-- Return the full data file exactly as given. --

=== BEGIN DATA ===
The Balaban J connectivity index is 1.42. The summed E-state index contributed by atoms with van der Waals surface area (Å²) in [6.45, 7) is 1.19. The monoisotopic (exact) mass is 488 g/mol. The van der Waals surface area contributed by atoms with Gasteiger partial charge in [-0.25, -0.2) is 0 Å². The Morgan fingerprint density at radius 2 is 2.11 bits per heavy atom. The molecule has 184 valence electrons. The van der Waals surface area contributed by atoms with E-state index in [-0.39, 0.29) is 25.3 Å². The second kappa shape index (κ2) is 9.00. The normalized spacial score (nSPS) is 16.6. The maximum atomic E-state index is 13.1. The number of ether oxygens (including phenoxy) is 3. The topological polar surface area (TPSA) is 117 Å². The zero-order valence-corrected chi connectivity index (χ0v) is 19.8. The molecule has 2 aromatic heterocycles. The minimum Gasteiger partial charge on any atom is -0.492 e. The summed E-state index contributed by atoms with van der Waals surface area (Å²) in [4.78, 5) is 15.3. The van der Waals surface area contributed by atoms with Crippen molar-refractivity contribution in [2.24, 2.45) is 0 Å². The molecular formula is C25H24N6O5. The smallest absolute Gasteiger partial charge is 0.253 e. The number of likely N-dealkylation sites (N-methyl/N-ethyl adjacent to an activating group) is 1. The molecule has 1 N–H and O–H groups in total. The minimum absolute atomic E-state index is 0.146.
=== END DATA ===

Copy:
The Balaban J connectivity index is 1.42. The summed E-state index contributed by atoms with van der Waals surface area (Å²) in [6.45, 7) is 1.19. The monoisotopic (exact) mass is 488 g/mol. The van der Waals surface area contributed by atoms with Gasteiger partial charge in [-0.25, -0.2) is 0 Å². The Morgan fingerprint density at radius 2 is 2.11 bits per heavy atom. The molecule has 184 valence electrons. The van der Waals surface area contributed by atoms with E-state index in [-0.39, 0.29) is 25.3 Å². The second kappa shape index (κ2) is 9.00. The normalized spacial score (nSPS) is 16.6. The maximum atomic E-state index is 13.1. The number of ether oxygens (including phenoxy) is 3. The topological polar surface area (TPSA) is 117 Å². The zero-order valence-corrected chi connectivity index (χ0v) is 19.8. The molecule has 2 aromatic heterocycles. The minimum Gasteiger partial charge on any atom is -0.492 e. The summed E-state index contributed by atoms with van der Waals surface area (Å²) in [4.78, 5) is 15.3. The van der Waals surface area contributed by atoms with Crippen molar-refractivity contribution in [2.24, 2.45) is 0 Å². The molecular formula is C25H24N6O5. The smallest absolute Gasteiger partial charge is 0.253 e. The number of likely N-dealkylation sites (N-methyl/N-ethyl adjacent to an activating group) is 1. The molecule has 1 N–H and O–H groups in total. The minimum absolute atomic E-state index is 0.146.